Last, but not least, is the area of restraints of trade or non-compete agreements, which litigants often to their surprise discover are enforceable in terms of our law.

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The employment relationship is regulated by five principle pieces of legislation which provide the framework for the contractual relationship between employer and employee and the general rules of engagement between employer and trade unions. Underlying those contractual relationships and rules of engagement is the concept of equity: each employee has the right to be treated fairly. Consequently the relationship and the regulation thereof is something more than a contractual relationship and the termination of the employment relationship is a challenging and often traumatic event. Relationships between employers and trade unions are no less challenging.  

Labour and employment law has become a highly specialised area of practice where lawyers advise employers, trade unions, and employees about workplace related issues. Legislation and regulations govern the whole life cycle of employment from recruitment, appointment, pay, terms and conditions, promotion, performance and discipline to termination of the employment relationship. Minimum conditions of employment are applicable in certain areas and certain industries.

The highly unionised environment is founded on freedom of association, organisational or recognition rights, and collective bargaining. Collective bargaining is often centralised at industry level. The right to strike is sacred. Industrial disputes have become a way of living and managing strike action and disciplining employees who participate in unprotected strikes or misconduct is complex and fraught legal risks.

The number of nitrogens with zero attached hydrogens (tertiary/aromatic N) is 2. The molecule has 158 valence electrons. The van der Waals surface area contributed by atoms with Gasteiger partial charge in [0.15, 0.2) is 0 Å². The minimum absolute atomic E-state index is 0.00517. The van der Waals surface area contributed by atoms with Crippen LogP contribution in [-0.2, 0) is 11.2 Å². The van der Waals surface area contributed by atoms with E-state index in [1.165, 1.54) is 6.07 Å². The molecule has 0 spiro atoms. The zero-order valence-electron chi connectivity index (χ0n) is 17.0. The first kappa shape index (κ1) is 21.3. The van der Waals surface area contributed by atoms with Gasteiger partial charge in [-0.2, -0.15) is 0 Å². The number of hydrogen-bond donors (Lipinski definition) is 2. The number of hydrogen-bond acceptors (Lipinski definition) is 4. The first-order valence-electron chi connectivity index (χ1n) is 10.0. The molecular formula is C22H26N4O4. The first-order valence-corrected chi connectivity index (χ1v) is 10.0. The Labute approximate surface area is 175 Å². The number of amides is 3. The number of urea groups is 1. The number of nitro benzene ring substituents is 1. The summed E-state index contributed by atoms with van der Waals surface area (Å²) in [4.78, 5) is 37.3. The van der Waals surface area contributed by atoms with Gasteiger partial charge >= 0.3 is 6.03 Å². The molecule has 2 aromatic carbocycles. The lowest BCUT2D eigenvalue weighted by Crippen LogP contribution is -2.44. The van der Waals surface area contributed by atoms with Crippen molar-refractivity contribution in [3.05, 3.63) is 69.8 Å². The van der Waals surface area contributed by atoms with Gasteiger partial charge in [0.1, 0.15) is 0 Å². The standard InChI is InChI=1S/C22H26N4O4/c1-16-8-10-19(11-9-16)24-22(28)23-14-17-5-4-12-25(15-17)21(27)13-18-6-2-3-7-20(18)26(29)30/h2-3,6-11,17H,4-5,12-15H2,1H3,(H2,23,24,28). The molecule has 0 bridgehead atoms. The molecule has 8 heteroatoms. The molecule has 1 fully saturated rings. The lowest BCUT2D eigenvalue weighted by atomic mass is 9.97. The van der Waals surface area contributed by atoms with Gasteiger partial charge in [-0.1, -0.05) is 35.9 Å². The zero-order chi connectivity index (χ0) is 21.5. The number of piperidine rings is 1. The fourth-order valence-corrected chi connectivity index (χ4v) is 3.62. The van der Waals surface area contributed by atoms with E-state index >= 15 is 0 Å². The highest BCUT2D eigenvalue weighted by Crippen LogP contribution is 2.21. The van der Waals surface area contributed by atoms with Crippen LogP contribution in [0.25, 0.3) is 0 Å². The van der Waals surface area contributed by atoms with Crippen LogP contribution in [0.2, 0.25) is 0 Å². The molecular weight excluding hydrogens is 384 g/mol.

Navigating the right to equality, the prohibition on unfair discrimination and the duty to implement affirmative action presents unique questions. This includes claims based on pay discrimination and discrimination on arbitrary grounds. The regulatory spectrum also includes skills development obligations, strict occupational health and safety regulations, and a compensation regime covering occupational injuries and diseases.  

Managing compliance and the risk of facing significant legal claims has resulted in preventative measures becoming increasingly important to employers. Even the most compliant and fair employer is unlikely to escape legal challenges. Although the statutory dispute resolution process favours a conciliatory approach and early settlement, crippling litigation still occurs.  

The world of mergers, acquisitions, and business transfers also does not escape the reach of labour and employment laws. This developing area of the law is regulated by specific provisions that provide for the automatic transfer of employees in certain circumstances.  

Last, but not least, is the area of restraints of trade or non-compete agreements, which litigants often to their surprise discover are enforceable in terms of our law.